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Single-molecule recognition force spectroscopy of transmembrane transporters on living cells

Nature Protocols volume 6, pages 14431452 (2011) | Download Citation

Abstract

Atomic force microscopy (AFM) has proven to be a powerful tool in biological sciences. Its particular advantage over other high-resolution methods commonly used is that biomolecules can be investigated not only under physiological conditions but also while they perform their biological functions. Single-molecule force spectroscopy with AFM tip-modification techniques can provide insight into intermolecular forces between individual ligand-receptor pairs of biological systems. Here we present protocols for force spectroscopy of living cells, including cell sample preparation, tip chemistry, step-by-step AFM imaging, force spectroscopy and data analysis. We also delineate critical steps and describe limitations that we have experienced. The entire protocol can be completed in 12 h. The model studies discussed here demonstrate the power of AFM for studying transmembrane transporters at the single-molecule level.

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Acknowledgements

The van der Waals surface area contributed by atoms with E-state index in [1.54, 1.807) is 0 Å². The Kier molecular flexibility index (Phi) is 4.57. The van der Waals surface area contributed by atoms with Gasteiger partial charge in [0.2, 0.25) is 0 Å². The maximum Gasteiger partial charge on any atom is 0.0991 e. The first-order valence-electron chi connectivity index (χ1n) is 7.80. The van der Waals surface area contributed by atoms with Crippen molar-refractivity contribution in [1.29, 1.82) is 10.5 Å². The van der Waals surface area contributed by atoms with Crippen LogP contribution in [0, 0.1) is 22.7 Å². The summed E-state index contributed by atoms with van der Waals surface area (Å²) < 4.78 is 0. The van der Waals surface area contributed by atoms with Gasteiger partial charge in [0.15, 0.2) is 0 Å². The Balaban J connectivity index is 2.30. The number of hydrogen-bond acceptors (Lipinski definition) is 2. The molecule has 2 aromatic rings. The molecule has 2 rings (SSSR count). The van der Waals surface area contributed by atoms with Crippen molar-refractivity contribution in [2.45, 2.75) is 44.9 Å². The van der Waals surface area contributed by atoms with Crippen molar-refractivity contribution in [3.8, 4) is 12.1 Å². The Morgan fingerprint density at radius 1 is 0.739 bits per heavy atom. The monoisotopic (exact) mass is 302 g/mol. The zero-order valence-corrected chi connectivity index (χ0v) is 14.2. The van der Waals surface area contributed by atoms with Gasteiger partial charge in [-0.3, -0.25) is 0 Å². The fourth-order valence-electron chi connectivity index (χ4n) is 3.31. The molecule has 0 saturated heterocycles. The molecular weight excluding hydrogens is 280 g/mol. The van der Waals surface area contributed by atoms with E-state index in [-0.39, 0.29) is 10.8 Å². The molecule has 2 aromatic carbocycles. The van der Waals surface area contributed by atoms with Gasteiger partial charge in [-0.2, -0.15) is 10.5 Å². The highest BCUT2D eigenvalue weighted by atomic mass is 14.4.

We acknowledge the support by the Austrian Science Foundation, the Max Planck Institute and the Faculty of Science, Mahidol University. We also thank the National Nanotechnology Center (NANOTEC), National Science and Technology Development Agency (NSTDA), Ministry of Science and Technology, Thailand, through its program of Center of Excellence Network. We thank L. Wildling and H. J. Gruber for their expertise in tip chemistry. Help from C. Rankl and all collaborators in Dortmund is gratefully acknowledged.

Author information

Affiliations

  1. Institute for Biophysics, Johannes Kepler University of Linz, Linz, Austria.

    • Theeraporn Puntheeranurak
    • , Isabel Neundlinger
    •  & Peter Hinterdorfer
  2. Department of Biology, Faculty of Science, Mahidol University and NANOTEC Center of Excellence at Mahidol University, Bangkok, Thailand.

    • Theeraporn Puntheeranurak
  3. Max Planck Institute of Molecular Physiology, Dortmund, Germany.

    • Rolf K H Kinne

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Contributions

T.P. designed and conducted the experiments, analyzed data and wrote the manuscript; I.N. commented on the manuscript; R.K.H.K. and P.H. designed, discussed and edited the manuscript.

Competing interests

The authors declare no competing financial interests.

Corresponding author

Correspondence to Peter Hinterdorfer.

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DOI

https://doi.org/10.1038/nprot.2011.370

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